Republican presidential candidate Donald Trump and running mate Mike Pence will visit flood-damaged areas of Baton Rouge, La. Friday.
Record flooding across Louisiana has killed at least 13 people. Over 85,000 people have registered for federal disaster assistance, more than 30,000 have been rescued, and an estimated 40,000 homes have been damaged.
Trump addressed the flooding at a rally in Charlotte, N.C. Thursday night, calling Louisiana "a state that is very, very special to me."
"Though words cannot express the sadness one feels at times like this," Trump said, "I hope everyone in Louisiana knows that our country is praying for them, and standing with them to help them in these difficult hours."
However, a spokesman for Louisiana's governor said his office had not been contacted by the Trump campaign.
Richard Carbo, spokesman for Gov. John Bel Edwards, told the Associated Press Trump was welcome to Louisiana, "but not for a photo-op." Instead, Carbo proposed Trump "consider volunteering or making a sizable donation to the LA Flood Relief Fund to help the victims of this storm."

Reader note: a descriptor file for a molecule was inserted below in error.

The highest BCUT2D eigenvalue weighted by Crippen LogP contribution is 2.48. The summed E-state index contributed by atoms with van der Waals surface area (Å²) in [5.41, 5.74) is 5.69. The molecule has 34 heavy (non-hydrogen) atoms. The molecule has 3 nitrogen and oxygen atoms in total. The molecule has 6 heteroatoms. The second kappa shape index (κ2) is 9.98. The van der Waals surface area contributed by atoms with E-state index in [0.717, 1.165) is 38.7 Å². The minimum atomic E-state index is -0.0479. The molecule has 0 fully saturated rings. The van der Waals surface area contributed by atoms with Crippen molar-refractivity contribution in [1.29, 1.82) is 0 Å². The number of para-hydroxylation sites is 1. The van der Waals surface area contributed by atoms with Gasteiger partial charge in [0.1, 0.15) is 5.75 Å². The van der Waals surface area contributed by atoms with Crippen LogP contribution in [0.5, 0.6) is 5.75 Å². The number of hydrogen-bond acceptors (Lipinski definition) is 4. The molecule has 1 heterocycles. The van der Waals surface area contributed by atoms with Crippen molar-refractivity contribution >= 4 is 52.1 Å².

Earlier Thursday, the Baton Rouge Advocate called on President Barack Obama to cut short his Martha's Vineyard vacation and visit the affected area.
"The optics of Obama golfing while Louisiana residents languished in flood waters was striking," an editorial said. "It evoked the precedent of the passive federal response to [Hurricane Katrina] in 2005, a chapter of history no one should ever repeat."
In response, a senior White House official cited Louisiana Lt. Gov. Billy Nungesser, a Republican with a history of criticizing the Obama administration.
"FEMA has been on the ground, and has really done a good job thus far through this disaster," Nungesser told National Public Radio. "There's been a huge change since Katrina in the response, in wanting to get people on the ground."
Fox News' Carl Cameron and Kevin Corke and the Associated Press contributed to this report.